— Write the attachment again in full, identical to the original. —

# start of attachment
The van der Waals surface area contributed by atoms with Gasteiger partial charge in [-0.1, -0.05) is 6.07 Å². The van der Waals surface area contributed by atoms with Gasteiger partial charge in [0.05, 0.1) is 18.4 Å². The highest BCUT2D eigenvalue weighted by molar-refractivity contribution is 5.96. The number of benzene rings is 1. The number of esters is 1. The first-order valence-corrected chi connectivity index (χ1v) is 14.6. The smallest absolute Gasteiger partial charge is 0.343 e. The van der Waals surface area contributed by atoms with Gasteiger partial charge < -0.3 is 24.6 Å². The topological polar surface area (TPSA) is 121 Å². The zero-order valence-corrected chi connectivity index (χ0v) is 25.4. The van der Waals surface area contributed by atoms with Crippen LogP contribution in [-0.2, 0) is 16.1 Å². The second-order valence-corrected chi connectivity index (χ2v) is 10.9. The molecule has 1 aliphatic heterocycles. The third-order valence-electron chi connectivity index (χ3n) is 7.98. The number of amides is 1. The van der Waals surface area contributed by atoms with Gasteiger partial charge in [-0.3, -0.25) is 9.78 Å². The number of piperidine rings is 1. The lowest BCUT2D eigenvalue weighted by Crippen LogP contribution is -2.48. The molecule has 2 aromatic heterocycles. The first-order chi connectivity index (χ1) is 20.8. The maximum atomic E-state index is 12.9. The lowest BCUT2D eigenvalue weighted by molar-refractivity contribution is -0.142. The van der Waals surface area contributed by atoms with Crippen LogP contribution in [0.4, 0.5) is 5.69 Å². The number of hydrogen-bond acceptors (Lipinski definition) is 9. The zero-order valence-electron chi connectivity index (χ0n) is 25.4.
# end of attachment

The van der Waals surface area contributed by atoms with Gasteiger partial charge in [-0.1, -0.05) is 6.07 Å². The van der Waals surface area contributed by atoms with Gasteiger partial charge in [0.05, 0.1) is 18.4 Å². The highest BCUT2D eigenvalue weighted by molar-refractivity contribution is 5.96. The number of benzene rings is 1. The number of esters is 1. The first-order valence-corrected chi connectivity index (χ1v) is 14.6. The smallest absolute Gasteiger partial charge is 0.343 e. The van der Waals surface area contributed by atoms with Gasteiger partial charge < -0.3 is 24.6 Å². The topological polar surface area (TPSA) is 121 Å². The zero-order valence-corrected chi connectivity index (χ0v) is 25.4. The van der Waals surface area contributed by atoms with Crippen LogP contribution in [-0.2, 0) is 16.1 Å². The second-order valence-corrected chi connectivity index (χ2v) is 10.9. The molecule has 1 aliphatic heterocycles. The third-order valence-electron chi connectivity index (χ3n) is 7.98. The number of amides is 1. The van der Waals surface area contributed by atoms with Gasteiger partial charge in [-0.3, -0.25) is 9.78 Å². The number of piperidine rings is 1. The lowest BCUT2D eigenvalue weighted by Crippen LogP contribution is -2.48. The molecule has 2 aromatic heterocycles. The first-order chi connectivity index (χ1) is 20.8. The maximum atomic E-state index is 12.9. The lowest BCUT2D eigenvalue weighted by molar-refractivity contribution is -0.142. The van der Waals surface area contributed by atoms with Crippen LogP contribution in [0.4, 0.5) is 5.69 Å². The number of hydrogen-bond acceptors (Lipinski definition) is 9. The zero-order valence-electron chi connectivity index (χ0n) is 25.4.